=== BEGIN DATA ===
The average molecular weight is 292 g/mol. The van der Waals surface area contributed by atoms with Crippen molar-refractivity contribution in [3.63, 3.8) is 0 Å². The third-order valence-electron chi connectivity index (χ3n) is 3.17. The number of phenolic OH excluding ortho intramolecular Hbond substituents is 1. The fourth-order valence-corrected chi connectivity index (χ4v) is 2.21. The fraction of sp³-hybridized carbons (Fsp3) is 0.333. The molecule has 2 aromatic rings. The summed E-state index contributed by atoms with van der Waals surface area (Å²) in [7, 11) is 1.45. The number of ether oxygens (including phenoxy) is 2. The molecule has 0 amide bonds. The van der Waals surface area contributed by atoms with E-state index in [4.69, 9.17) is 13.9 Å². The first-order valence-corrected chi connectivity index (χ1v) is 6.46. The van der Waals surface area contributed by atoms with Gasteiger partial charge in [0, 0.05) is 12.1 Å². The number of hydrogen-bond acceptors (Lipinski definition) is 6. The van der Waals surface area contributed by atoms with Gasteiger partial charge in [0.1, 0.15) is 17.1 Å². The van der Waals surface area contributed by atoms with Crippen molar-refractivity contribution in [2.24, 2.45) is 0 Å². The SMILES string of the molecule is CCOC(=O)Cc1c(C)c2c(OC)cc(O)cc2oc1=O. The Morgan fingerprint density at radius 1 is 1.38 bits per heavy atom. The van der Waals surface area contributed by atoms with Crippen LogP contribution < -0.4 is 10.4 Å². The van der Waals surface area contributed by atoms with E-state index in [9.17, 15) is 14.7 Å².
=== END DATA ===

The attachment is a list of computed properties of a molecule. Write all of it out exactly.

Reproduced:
The average molecular weight is 292 g/mol. The van der Waals surface area contributed by atoms with Crippen molar-refractivity contribution in [3.63, 3.8) is 0 Å². The third-order valence-electron chi connectivity index (χ3n) is 3.17. The number of phenolic OH excluding ortho intramolecular Hbond substituents is 1. The fourth-order valence-corrected chi connectivity index (χ4v) is 2.21. The fraction of sp³-hybridized carbons (Fsp3) is 0.333. The molecule has 2 aromatic rings. The summed E-state index contributed by atoms with van der Waals surface area (Å²) in [7, 11) is 1.45. The number of ether oxygens (including phenoxy) is 2. The molecule has 0 amide bonds. The van der Waals surface area contributed by atoms with E-state index in [4.69, 9.17) is 13.9 Å². The first-order valence-corrected chi connectivity index (χ1v) is 6.46. The van der Waals surface area contributed by atoms with Gasteiger partial charge in [0, 0.05) is 12.1 Å². The number of hydrogen-bond acceptors (Lipinski definition) is 6. The van der Waals surface area contributed by atoms with Gasteiger partial charge in [0.1, 0.15) is 17.1 Å². The van der Waals surface area contributed by atoms with Crippen molar-refractivity contribution in [2.24, 2.45) is 0 Å². The SMILES string of the molecule is CCOC(=O)Cc1c(C)c2c(OC)cc(O)cc2oc1=O. The Morgan fingerprint density at radius 1 is 1.38 bits per heavy atom. The van der Waals surface area contributed by atoms with Crippen LogP contribution < -0.4 is 10.4 Å². The van der Waals surface area contributed by atoms with E-state index in [9.17, 15) is 14.7 Å².